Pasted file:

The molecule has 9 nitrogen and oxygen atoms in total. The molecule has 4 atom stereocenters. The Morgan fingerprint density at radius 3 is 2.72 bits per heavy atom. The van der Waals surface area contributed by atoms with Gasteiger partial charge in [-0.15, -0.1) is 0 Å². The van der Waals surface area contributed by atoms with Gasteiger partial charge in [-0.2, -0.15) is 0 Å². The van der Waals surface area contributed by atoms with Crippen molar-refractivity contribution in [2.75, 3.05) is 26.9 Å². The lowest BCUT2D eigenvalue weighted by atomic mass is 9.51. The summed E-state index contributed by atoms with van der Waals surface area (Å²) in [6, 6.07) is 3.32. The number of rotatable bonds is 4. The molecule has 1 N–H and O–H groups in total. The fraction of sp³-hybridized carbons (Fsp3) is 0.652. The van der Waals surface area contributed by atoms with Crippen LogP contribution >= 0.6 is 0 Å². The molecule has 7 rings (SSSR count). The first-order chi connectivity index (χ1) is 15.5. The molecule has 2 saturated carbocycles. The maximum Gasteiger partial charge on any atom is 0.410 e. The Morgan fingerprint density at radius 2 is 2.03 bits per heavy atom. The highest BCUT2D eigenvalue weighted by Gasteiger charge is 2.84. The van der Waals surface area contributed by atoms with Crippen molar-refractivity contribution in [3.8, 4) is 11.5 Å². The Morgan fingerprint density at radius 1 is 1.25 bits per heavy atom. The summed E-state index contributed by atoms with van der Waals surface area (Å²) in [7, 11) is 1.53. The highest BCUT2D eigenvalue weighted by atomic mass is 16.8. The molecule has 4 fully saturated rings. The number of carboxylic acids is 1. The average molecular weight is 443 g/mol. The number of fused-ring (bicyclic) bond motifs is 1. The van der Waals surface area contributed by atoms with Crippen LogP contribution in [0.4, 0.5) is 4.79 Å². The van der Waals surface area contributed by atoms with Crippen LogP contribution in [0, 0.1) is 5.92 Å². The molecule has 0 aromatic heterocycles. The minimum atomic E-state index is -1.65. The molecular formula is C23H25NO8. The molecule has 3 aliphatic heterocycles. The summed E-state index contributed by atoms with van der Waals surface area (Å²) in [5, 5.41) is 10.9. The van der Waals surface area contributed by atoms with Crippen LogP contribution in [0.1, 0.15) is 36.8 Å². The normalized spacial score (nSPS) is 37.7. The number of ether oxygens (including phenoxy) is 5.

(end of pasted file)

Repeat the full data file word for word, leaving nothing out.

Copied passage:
The molecule has 9 nitrogen and oxygen atoms in total. The molecule has 4 atom stereocenters. The Morgan fingerprint density at radius 3 is 2.72 bits per heavy atom. The van der Waals surface area contributed by atoms with Gasteiger partial charge in [-0.15, -0.1) is 0 Å². The van der Waals surface area contributed by atoms with Gasteiger partial charge in [-0.2, -0.15) is 0 Å². The van der Waals surface area contributed by atoms with Crippen molar-refractivity contribution in [2.75, 3.05) is 26.9 Å². The lowest BCUT2D eigenvalue weighted by atomic mass is 9.51. The summed E-state index contributed by atoms with van der Waals surface area (Å²) in [6, 6.07) is 3.32. The number of rotatable bonds is 4. The molecule has 1 N–H and O–H groups in total. The fraction of sp³-hybridized carbons (Fsp3) is 0.652. The van der Waals surface area contributed by atoms with Crippen LogP contribution >= 0.6 is 0 Å². The molecule has 7 rings (SSSR count). The first-order chi connectivity index (χ1) is 15.5. The molecule has 2 saturated carbocycles. The maximum Gasteiger partial charge on any atom is 0.410 e. The Morgan fingerprint density at radius 2 is 2.03 bits per heavy atom. The highest BCUT2D eigenvalue weighted by Gasteiger charge is 2.84. The van der Waals surface area contributed by atoms with Crippen molar-refractivity contribution in [3.8, 4) is 11.5 Å². The Morgan fingerprint density at radius 1 is 1.25 bits per heavy atom. The summed E-state index contributed by atoms with van der Waals surface area (Å²) in [7, 11) is 1.53. The highest BCUT2D eigenvalue weighted by atomic mass is 16.8. The molecule has 4 fully saturated rings. The number of carboxylic acids is 1. The average molecular weight is 443 g/mol. The number of fused-ring (bicyclic) bond motifs is 1. The van der Waals surface area contributed by atoms with Crippen LogP contribution in [0.4, 0.5) is 4.79 Å². The van der Waals surface area contributed by atoms with Crippen LogP contribution in [0, 0.1) is 5.92 Å². The molecule has 0 aromatic heterocycles. The minimum atomic E-state index is -1.65. The molecular formula is C23H25NO8. The molecule has 3 aliphatic heterocycles. The summed E-state index contributed by atoms with van der Waals surface area (Å²) in [5, 5.41) is 10.9. The van der Waals surface area contributed by atoms with Crippen LogP contribution in [0.1, 0.15) is 36.8 Å². The normalized spacial score (nSPS) is 37.7. The number of ether oxygens (including phenoxy) is 5.